Dear Friends and Colleagues
A People's Food Policy for England
It is widely acknowledged that agriculture is one of the sectors that will be faced with the most uncertainty as a result of the UK leaving the EU. Rising food prices are an issue, while migration restrictions are set to have an enormous impact on the availability of workers in the agricultural sector. Meanwhile, resilience in the face of weather or economic shocks, rather than efficiency alone, has emerged as a major agricultural concern. Over 8.4 million people across England, Wales and Northern Ireland experience food insecurity and struggle to eat even one meal a day.
A manifesto called 'A People’s Food Policy' has been launched, outlining a people’s vision of sustainable food and farming in England, which is supported by over 80 food and farming organisations, and giving policy proposals for transforming the food system. The report draws on 18 months of extensive, nation-wide consultations with grassroots organisations, NGOs, trade unions, community projects, small businesses and individuals.
The report identifies fragmented policy-making and a democratic deficit as the two main problems with the governance of food in England. It argues that policy, legislative framework and a Food Act is needed that, “integrates the compartmentalised policy realms of food production, health, labour rights, land use and planning, trade, the environment, democratic participation and community wellbeing.”
It also identifies the industrial farming model as the factor that has led to an ecological crisis, a crisis for farm livelihoods and a crisis in diets in the UK. As such, “the real solution is not to tweak or to conform to the current system, but rather to transform it based on the principles and practices of agroecology”.
The report calls for a people's food policy to be based on: practising the principles of food sovereignty; democratising the governance of the food system; changing the way food is produced including promoting the use of agroecology; making good and healthy food accessible to all; reforming land governance; valuing work and improving social conditions; designing a food system that works with nature; improving education, innovation and research; reorganising food trade and localising markets; and funding a better food system.
The full document is available at https://drive.google.com/file/d/0B2lmNM8IZCecNlBHWVl3QzNFTWs/view
With best wishes,
A PEOPLE'S FOOD POLICY
Transforming our Food System
Section A: Working Towards a People's Food Policy
We have a vision of a food system where:
There is strong democratic control and participatory governance over our food system. Food and farming policy-making includes the active participation of a vibrant and politically engaged civil society.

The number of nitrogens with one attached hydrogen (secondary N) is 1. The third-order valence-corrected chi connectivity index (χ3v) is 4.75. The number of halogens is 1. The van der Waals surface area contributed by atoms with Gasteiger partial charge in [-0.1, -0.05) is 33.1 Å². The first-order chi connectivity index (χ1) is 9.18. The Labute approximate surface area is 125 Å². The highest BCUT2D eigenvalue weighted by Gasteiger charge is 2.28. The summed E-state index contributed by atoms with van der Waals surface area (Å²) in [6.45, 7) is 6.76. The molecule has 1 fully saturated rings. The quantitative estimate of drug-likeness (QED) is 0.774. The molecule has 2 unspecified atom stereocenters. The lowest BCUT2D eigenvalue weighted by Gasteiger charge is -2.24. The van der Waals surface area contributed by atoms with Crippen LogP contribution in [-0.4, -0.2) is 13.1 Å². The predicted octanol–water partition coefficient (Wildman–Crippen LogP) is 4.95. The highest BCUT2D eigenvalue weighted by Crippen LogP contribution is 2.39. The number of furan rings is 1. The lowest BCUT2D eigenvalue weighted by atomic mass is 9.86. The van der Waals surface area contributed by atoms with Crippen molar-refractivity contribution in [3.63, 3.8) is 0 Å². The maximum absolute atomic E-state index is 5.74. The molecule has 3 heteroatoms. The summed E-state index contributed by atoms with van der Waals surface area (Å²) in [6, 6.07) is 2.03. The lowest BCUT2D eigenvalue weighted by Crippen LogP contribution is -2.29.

Sustainable farming, fishing and horticulture provide healthy food for all, while enhancing the environment, strengthening communities and supporting good livelihoods for farmers, food workers and fisherfolk.
Everybody, regardless of income, status or background, has secure access to enough good food at all times, without compromising on the wellbeing of people, the health of the environment and the ability of future generations to provide for themselves.
Land is recognised and valued as an essential resource for food and shelter and the basis for numerous social, cultural and spiritual practices. Land is no longer treated and traded as a commodity; instead, it is understood as a common good of the people.
We enjoy a healthy and thriving food system that supports the wellbeing, social welfare and economic stability of people working in it. Everybody earns a living wage and works in a safe environment, free from all forms of exploitation, discrimination and racism.
Resilience is at the heart of farming, fishing, processing and distribution. Our food systems works within the finite limits of our earth, protect and regenerate natural resources and communities, build soil, cool our planet and preserve our rich inheritance of agricultural biodiversity.
People’s values and perceptions have shifted to support a more democratic and diverse food system by building stronger links between farms, food workers, schools, adult education programmes and communities. This system provides for the intellectual and cultural needs of everyone, as well as their nutrition.
Food is still traded internationally but is not treated simply as a commodity ripe for speculation.
There are a diverse range of places where food can be purchased including farmers’ markets, community supported agriculture schemes, online distribution networks, and independent and community retail outlets. These markets provide nutritious, delicious and affordable food for everyone.
Justice, sustainability and resilience have been prioritised by the government, as an investment in the wellbeing and prosperity of our future generations. This is a food system which guarantees everybody’s right to food, that protects and regenerates our land, rivers and seas, and pays people fairly for the work they do.